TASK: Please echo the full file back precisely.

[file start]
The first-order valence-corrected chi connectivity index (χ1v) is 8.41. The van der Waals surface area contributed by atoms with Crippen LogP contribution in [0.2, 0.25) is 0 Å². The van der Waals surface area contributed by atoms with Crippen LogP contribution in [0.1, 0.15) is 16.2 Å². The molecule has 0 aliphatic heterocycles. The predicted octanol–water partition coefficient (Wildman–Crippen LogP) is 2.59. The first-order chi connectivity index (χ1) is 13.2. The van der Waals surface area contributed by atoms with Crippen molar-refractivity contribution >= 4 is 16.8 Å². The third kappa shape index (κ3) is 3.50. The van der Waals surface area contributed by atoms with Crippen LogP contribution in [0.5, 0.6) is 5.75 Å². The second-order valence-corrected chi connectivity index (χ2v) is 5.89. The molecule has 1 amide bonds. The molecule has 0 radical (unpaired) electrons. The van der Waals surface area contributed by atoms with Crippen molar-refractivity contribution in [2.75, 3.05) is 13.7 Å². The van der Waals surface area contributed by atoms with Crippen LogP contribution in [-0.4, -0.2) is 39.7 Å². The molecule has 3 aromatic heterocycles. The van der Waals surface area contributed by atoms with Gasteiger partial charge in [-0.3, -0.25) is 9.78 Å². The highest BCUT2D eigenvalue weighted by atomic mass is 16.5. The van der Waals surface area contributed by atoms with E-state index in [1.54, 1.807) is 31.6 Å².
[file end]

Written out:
The first-order valence-corrected chi connectivity index (χ1v) is 8.41. The van der Waals surface area contributed by atoms with Crippen LogP contribution in [0.2, 0.25) is 0 Å². The van der Waals surface area contributed by atoms with Crippen LogP contribution in [0.1, 0.15) is 16.2 Å². The molecule has 0 aliphatic heterocycles. The predicted octanol–water partition coefficient (Wildman–Crippen LogP) is 2.59. The first-order chi connectivity index (χ1) is 13.2. The van der Waals surface area contributed by atoms with Crippen molar-refractivity contribution >= 4 is 16.8 Å². The third kappa shape index (κ3) is 3.50. The van der Waals surface area contributed by atoms with Crippen LogP contribution in [0.5, 0.6) is 5.75 Å². The second-order valence-corrected chi connectivity index (χ2v) is 5.89. The molecule has 1 amide bonds. The molecule has 0 radical (unpaired) electrons. The van der Waals surface area contributed by atoms with Crippen molar-refractivity contribution in [2.75, 3.05) is 13.7 Å². The van der Waals surface area contributed by atoms with Crippen LogP contribution in [-0.4, -0.2) is 39.7 Å². The molecule has 3 aromatic heterocycles. The van der Waals surface area contributed by atoms with Gasteiger partial charge in [-0.3, -0.25) is 9.78 Å². The highest BCUT2D eigenvalue weighted by atomic mass is 16.5. The van der Waals surface area contributed by atoms with E-state index in [1.54, 1.807) is 31.6 Å².